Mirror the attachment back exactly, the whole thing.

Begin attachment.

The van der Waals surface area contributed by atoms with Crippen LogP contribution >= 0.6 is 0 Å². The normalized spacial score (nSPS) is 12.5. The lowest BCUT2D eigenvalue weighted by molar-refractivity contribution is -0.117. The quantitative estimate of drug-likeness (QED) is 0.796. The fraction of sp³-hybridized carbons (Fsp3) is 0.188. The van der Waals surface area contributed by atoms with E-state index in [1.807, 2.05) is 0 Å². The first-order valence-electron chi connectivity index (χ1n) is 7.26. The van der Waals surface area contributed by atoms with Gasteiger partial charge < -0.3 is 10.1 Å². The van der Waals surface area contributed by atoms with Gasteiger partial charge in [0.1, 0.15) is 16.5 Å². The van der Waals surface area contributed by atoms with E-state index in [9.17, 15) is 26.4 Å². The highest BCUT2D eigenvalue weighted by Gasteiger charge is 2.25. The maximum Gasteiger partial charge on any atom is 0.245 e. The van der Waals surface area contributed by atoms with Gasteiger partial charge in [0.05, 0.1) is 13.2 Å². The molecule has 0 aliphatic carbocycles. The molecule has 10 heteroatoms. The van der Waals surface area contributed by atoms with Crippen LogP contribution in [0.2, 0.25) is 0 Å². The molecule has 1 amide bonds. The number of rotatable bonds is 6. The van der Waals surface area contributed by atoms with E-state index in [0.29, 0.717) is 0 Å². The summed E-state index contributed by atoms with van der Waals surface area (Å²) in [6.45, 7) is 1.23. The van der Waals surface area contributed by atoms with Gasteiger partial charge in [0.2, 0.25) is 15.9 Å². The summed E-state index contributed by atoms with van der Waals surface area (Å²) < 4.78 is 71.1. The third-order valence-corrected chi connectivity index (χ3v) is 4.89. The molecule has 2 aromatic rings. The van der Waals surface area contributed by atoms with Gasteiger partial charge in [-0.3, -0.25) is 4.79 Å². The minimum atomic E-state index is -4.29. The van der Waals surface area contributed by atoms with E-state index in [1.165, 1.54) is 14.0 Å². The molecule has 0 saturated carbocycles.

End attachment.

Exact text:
The van der Waals surface area contributed by atoms with Crippen LogP contribution >= 0.6 is 0 Å². The normalized spacial score (nSPS) is 12.5. The lowest BCUT2D eigenvalue weighted by molar-refractivity contribution is -0.117. The quantitative estimate of drug-likeness (QED) is 0.796. The fraction of sp³-hybridized carbons (Fsp3) is 0.188. The van der Waals surface area contributed by atoms with E-state index in [1.807, 2.05) is 0 Å². The first-order valence-electron chi connectivity index (χ1n) is 7.26. The van der Waals surface area contributed by atoms with Gasteiger partial charge < -0.3 is 10.1 Å². The van der Waals surface area contributed by atoms with Gasteiger partial charge in [0.1, 0.15) is 16.5 Å². The van der Waals surface area contributed by atoms with E-state index in [9.17, 15) is 26.4 Å². The highest BCUT2D eigenvalue weighted by Gasteiger charge is 2.25. The maximum Gasteiger partial charge on any atom is 0.245 e. The van der Waals surface area contributed by atoms with Gasteiger partial charge in [0.05, 0.1) is 13.2 Å². The molecule has 0 aliphatic carbocycles. The molecule has 10 heteroatoms. The van der Waals surface area contributed by atoms with Crippen LogP contribution in [0.2, 0.25) is 0 Å². The molecule has 1 amide bonds. The number of rotatable bonds is 6. The van der Waals surface area contributed by atoms with E-state index in [0.29, 0.717) is 0 Å². The summed E-state index contributed by atoms with van der Waals surface area (Å²) in [6.45, 7) is 1.23. The van der Waals surface area contributed by atoms with Gasteiger partial charge in [0.2, 0.25) is 15.9 Å². The summed E-state index contributed by atoms with van der Waals surface area (Å²) < 4.78 is 71.1. The third-order valence-corrected chi connectivity index (χ3v) is 4.89. The molecule has 2 aromatic rings. The van der Waals surface area contributed by atoms with Gasteiger partial charge in [-0.3, -0.25) is 4.79 Å². The minimum atomic E-state index is -4.29. The van der Waals surface area contributed by atoms with E-state index in [1.165, 1.54) is 14.0 Å². The molecule has 0 saturated carbocycles.